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It is said to mark this, Lord Varadaraja is taken to Pazhaiya Seevaram on the day following Sankranthi every year, when thousands of devotees gather here for vana bhojanam and aradhana. on Sankranthi day, accompanied by devotees including those reciting Azhwars' Paasurams and Vedas, is carried all the way to a distance of 15 km and goes around Pazhaiya Seevaram village at the foot of the hillock.He reaches the Narasimha temple, which is in the middle of the hillock, at noon and then He is taken to the Varadaraja Mandapam atop the hill, by climbing the 140 steps. when thirumanjanam (sacred bath) and Aradhana are performed.
The Moolavar's image is gigantic, rising to a height of over six feet and He is adorned with a five yards by three yards (pathaaru) dhoti and angavastra.His crown looks like the matted locks of Siva and He has a third eye on the forehead. the renovated tower of the temple in Pazhaiya Seevaram.He wears the Shanku and Chakra like Lord Narayana on His left and right hand and a lotus in one of His hands.The link between Lord Varadaraja temple in Kanchipuram and the Lord Narasimha temple on the small hillock in Pazhaiya Seevaram is interesting, as T. One among them is Pazhaiya Seevaram (or Sripuram), a lovely little village with a temple for Lord Narasimha atop a small hillock, about 15 km east of Kanchipuram on the road to Chengalpattu. MANY HOLY places in and around Kanchipuram are linked with the temple for Lord Varadaraja there, in one way or another.The adherents of this faith are known as Lingayats.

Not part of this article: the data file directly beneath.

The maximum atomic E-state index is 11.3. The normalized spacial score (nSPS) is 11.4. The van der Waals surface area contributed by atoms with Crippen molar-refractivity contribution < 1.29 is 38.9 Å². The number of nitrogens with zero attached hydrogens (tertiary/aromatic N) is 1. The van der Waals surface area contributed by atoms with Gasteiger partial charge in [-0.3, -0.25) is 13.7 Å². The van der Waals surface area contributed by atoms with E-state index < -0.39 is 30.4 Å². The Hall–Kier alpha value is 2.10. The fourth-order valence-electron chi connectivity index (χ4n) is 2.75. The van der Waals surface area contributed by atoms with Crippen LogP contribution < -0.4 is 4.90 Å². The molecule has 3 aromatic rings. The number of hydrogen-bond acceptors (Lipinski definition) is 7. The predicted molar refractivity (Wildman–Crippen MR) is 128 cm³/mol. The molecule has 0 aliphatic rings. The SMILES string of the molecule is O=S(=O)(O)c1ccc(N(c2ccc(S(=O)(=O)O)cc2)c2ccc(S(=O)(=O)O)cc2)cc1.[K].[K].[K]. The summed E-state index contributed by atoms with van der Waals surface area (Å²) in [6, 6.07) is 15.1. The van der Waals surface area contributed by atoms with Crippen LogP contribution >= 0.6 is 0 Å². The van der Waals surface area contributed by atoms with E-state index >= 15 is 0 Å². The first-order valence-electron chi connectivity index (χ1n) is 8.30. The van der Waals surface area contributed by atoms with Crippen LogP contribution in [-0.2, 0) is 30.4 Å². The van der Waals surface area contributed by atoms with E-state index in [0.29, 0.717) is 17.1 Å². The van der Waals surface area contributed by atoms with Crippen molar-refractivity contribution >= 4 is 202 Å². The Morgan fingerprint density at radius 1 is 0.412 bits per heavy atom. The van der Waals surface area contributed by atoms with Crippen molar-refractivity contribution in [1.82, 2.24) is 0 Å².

Lingayatism was founded by the 12th-century philosopher and statesman Basava and spread by his followers, called Sharanas.
Unlike in many temples where He is worshipped as Ugra Narasimha, He is Santha Swaroopi here, full of charming beauty.
According to the 17th chapter of the Brahmanda Puranam, the Lord came to Padmagiri to grant bliss to sages Athri, Markandeya and Bhrigu, who were doing penance here, as directed by other sages at Naimisaranyam.
In the midst of greenery everywhere with the river Palar running to its south, the hillock was known as Padmagiri in times of yore.
It was here that Lord Narasimha was pacified by Goddess Mahalakshmi and hence it came to be known after Her as Sripuram, and later became Seevaram.
How it acquired the title of old or pazhaiya is a mystery.